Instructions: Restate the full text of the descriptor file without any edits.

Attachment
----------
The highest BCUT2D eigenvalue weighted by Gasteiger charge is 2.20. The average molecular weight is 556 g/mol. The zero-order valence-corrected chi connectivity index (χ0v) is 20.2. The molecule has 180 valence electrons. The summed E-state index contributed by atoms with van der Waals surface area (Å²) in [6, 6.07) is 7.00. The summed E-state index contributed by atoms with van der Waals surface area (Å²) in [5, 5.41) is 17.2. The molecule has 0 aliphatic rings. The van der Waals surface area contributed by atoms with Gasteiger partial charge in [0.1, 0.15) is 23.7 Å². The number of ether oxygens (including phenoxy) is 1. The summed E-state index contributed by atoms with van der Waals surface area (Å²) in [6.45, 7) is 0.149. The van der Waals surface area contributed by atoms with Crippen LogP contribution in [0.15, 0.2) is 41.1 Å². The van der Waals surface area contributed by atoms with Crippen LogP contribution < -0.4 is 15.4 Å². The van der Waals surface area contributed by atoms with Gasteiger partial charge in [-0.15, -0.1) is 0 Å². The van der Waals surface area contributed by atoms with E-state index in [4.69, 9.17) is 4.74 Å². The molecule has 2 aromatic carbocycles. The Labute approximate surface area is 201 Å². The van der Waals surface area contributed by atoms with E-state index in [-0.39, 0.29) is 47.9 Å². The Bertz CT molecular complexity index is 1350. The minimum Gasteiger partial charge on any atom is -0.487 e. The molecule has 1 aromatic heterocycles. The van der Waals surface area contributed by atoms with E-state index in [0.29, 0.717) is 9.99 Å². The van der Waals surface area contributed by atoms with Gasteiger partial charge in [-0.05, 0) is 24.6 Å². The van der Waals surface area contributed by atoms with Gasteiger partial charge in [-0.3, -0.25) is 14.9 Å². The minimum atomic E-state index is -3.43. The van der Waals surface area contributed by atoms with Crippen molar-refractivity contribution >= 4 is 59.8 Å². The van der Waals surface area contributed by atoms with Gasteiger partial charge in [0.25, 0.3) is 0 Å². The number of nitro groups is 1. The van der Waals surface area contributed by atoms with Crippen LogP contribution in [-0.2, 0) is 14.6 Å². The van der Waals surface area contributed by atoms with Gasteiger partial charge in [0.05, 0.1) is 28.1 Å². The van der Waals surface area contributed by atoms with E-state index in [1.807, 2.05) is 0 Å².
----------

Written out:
The highest BCUT2D eigenvalue weighted by Gasteiger charge is 2.20. The average molecular weight is 556 g/mol. The zero-order valence-corrected chi connectivity index (χ0v) is 20.2. The molecule has 180 valence electrons. The summed E-state index contributed by atoms with van der Waals surface area (Å²) in [6, 6.07) is 7.00. The summed E-state index contributed by atoms with van der Waals surface area (Å²) in [5, 5.41) is 17.2. The molecule has 0 aliphatic rings. The van der Waals surface area contributed by atoms with Gasteiger partial charge in [0.1, 0.15) is 23.7 Å². The number of ether oxygens (including phenoxy) is 1. The summed E-state index contributed by atoms with van der Waals surface area (Å²) in [6.45, 7) is 0.149. The van der Waals surface area contributed by atoms with Crippen LogP contribution in [0.15, 0.2) is 41.1 Å². The van der Waals surface area contributed by atoms with Crippen LogP contribution < -0.4 is 15.4 Å². The van der Waals surface area contributed by atoms with Gasteiger partial charge in [-0.15, -0.1) is 0 Å². The van der Waals surface area contributed by atoms with E-state index in [4.69, 9.17) is 4.74 Å². The molecule has 2 aromatic carbocycles. The Labute approximate surface area is 201 Å². The van der Waals surface area contributed by atoms with E-state index in [-0.39, 0.29) is 47.9 Å². The Bertz CT molecular complexity index is 1350. The minimum Gasteiger partial charge on any atom is -0.487 e. The molecule has 1 aromatic heterocycles. The van der Waals surface area contributed by atoms with E-state index in [0.29, 0.717) is 9.99 Å². The van der Waals surface area contributed by atoms with Gasteiger partial charge in [-0.05, 0) is 24.6 Å². The van der Waals surface area contributed by atoms with Gasteiger partial charge in [-0.3, -0.25) is 14.9 Å². The minimum atomic E-state index is -3.43. The van der Waals surface area contributed by atoms with Crippen molar-refractivity contribution >= 4 is 59.8 Å². The van der Waals surface area contributed by atoms with Gasteiger partial charge in [0.25, 0.3) is 0 Å². The number of nitro groups is 1. The van der Waals surface area contributed by atoms with Crippen LogP contribution in [-0.2, 0) is 14.6 Å². The van der Waals surface area contributed by atoms with Gasteiger partial charge in [0.05, 0.1) is 28.1 Å². The van der Waals surface area contributed by atoms with E-state index in [1.807, 2.05) is 0 Å².